Correlated vs. Uncorrelated Randomness in Adversarial Congestion Team Games


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We consider team zero-sum network congestion games with $n$ senders playing against $k$ interceptors over a graph $G$. The senders aim to minimize their collective cost of sending messages over paths in $G$, which is an aggregation of edge costs, while the interceptors aim to maximize the collective cost by increasing some of these edge costs. To evade the interceptors, the senders will usually use randomized strategies. We consider two cases, the correlated case when senders have access to a shared source of randomness, and the uncorrelated case, when each sender has access to only its own source of randomness. We study the additional cost that uncorrelated senders have to bear, specifically by comparing the costs incurred by senders in cost-minimal Nash Equilibria when senders can and cannot share randomness. We prove that for an intuitive strict subset of cost functions, the ratio between correlated and uncorrelated costs at equilibrium is $O(\min(m_c(G),n))$, where $m_c(G)$ is the mincut size of $G$. This bound is much milder compared to the most general case, where an upper bound of $\Omega((m_c(G))^{n-1})$ on the ratio is known. We show that the senders can approximate their optimal play by playing simple strategies which select paths uniformly at random from subsets of disjoint paths. We then focus on two natural cost functions. For the first, we prove that one of the simple strategies above is an optimal strategy for senders over graphs with disjoint paths. In complete contrast, for the second cost function we prove that none of these simple strategies is optimal for the senders over these graphs, unless the game instance admits a trivial optimal senders strategy.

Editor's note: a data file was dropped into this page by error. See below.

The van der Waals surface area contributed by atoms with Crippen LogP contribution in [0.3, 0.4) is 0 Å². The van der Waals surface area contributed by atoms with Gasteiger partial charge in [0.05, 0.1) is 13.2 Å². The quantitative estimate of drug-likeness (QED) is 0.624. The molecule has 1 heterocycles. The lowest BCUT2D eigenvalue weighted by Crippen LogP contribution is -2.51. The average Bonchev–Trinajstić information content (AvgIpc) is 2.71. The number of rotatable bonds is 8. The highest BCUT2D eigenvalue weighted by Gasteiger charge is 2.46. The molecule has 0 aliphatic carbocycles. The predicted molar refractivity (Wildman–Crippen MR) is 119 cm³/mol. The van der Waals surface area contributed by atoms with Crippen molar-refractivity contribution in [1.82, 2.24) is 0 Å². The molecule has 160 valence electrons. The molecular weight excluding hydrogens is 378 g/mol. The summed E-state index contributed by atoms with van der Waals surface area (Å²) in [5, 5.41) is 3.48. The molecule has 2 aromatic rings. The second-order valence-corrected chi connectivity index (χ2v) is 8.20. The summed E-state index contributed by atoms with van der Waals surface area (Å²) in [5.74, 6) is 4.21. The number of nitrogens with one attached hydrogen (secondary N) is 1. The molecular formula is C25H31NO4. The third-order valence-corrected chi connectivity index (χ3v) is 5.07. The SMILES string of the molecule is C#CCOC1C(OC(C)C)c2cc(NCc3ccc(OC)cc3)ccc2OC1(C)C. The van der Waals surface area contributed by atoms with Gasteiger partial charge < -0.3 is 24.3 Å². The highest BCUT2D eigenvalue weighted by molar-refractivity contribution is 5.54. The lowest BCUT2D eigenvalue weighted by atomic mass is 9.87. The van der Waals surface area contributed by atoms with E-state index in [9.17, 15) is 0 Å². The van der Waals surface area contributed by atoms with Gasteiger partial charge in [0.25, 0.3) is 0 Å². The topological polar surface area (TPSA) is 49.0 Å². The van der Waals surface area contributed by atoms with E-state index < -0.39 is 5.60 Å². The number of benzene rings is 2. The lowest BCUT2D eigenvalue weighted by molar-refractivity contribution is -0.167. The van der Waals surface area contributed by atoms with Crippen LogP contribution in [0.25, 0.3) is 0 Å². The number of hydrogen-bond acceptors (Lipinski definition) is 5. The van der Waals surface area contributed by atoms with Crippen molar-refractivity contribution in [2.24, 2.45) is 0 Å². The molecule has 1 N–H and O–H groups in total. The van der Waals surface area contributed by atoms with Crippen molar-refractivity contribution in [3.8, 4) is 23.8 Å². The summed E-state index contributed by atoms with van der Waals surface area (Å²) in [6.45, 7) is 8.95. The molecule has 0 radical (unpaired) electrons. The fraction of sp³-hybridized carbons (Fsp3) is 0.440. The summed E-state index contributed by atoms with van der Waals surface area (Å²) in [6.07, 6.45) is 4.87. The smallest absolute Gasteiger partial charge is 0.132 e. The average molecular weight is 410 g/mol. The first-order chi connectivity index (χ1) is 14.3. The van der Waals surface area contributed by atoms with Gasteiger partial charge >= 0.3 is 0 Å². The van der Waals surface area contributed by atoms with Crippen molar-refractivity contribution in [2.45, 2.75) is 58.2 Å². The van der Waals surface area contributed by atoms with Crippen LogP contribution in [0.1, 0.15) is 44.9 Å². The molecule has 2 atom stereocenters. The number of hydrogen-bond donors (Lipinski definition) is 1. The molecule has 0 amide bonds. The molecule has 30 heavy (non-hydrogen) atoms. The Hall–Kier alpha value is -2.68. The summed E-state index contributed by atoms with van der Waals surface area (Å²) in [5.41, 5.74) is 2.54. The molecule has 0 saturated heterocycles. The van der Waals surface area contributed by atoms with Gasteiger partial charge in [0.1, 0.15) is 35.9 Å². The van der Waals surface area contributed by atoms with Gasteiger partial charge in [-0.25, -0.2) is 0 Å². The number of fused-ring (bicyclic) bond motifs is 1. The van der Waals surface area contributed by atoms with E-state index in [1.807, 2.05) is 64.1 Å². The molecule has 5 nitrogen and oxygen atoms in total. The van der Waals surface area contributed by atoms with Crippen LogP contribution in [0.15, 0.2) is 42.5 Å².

adversarial congestion team
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